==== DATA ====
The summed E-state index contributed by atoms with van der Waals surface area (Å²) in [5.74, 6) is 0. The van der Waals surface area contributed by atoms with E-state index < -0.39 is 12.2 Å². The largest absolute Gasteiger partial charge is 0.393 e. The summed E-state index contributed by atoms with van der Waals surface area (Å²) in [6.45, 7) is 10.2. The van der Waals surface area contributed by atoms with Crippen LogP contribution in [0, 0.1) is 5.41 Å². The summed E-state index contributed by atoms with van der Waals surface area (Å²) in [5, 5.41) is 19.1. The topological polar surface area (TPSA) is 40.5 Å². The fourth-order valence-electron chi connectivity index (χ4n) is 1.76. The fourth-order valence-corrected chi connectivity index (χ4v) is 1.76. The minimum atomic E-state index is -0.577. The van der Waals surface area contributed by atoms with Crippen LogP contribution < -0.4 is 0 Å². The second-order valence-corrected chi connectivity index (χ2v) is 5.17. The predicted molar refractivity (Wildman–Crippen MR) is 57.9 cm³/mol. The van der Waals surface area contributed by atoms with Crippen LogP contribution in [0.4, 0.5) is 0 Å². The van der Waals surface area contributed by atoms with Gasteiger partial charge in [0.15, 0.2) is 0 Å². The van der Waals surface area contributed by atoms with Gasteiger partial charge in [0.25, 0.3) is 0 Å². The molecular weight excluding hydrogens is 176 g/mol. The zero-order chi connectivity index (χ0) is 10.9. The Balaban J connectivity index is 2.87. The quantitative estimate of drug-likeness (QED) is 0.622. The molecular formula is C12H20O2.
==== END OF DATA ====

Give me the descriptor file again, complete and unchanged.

The summed E-state index contributed by atoms with van der Waals surface area (Å²) in [5.74, 6) is 0. The van der Waals surface area contributed by atoms with E-state index < -0.39 is 12.2 Å². The largest absolute Gasteiger partial charge is 0.393 e. The summed E-state index contributed by atoms with van der Waals surface area (Å²) in [6.45, 7) is 10.2. The van der Waals surface area contributed by atoms with Crippen LogP contribution in [0, 0.1) is 5.41 Å². The summed E-state index contributed by atoms with van der Waals surface area (Å²) in [5, 5.41) is 19.1. The topological polar surface area (TPSA) is 40.5 Å². The fourth-order valence-electron chi connectivity index (χ4n) is 1.76. The fourth-order valence-corrected chi connectivity index (χ4v) is 1.76. The minimum atomic E-state index is -0.577. The van der Waals surface area contributed by atoms with Crippen LogP contribution < -0.4 is 0 Å². The second-order valence-corrected chi connectivity index (χ2v) is 5.17. The predicted molar refractivity (Wildman–Crippen MR) is 57.9 cm³/mol. The van der Waals surface area contributed by atoms with Crippen LogP contribution in [0.4, 0.5) is 0 Å². The van der Waals surface area contributed by atoms with Gasteiger partial charge in [0.15, 0.2) is 0 Å². The van der Waals surface area contributed by atoms with Gasteiger partial charge in [0.25, 0.3) is 0 Å². The molecular weight excluding hydrogens is 176 g/mol. The zero-order chi connectivity index (χ0) is 10.9. The Balaban J connectivity index is 2.87. The quantitative estimate of drug-likeness (QED) is 0.622. The molecular formula is C12H20O2.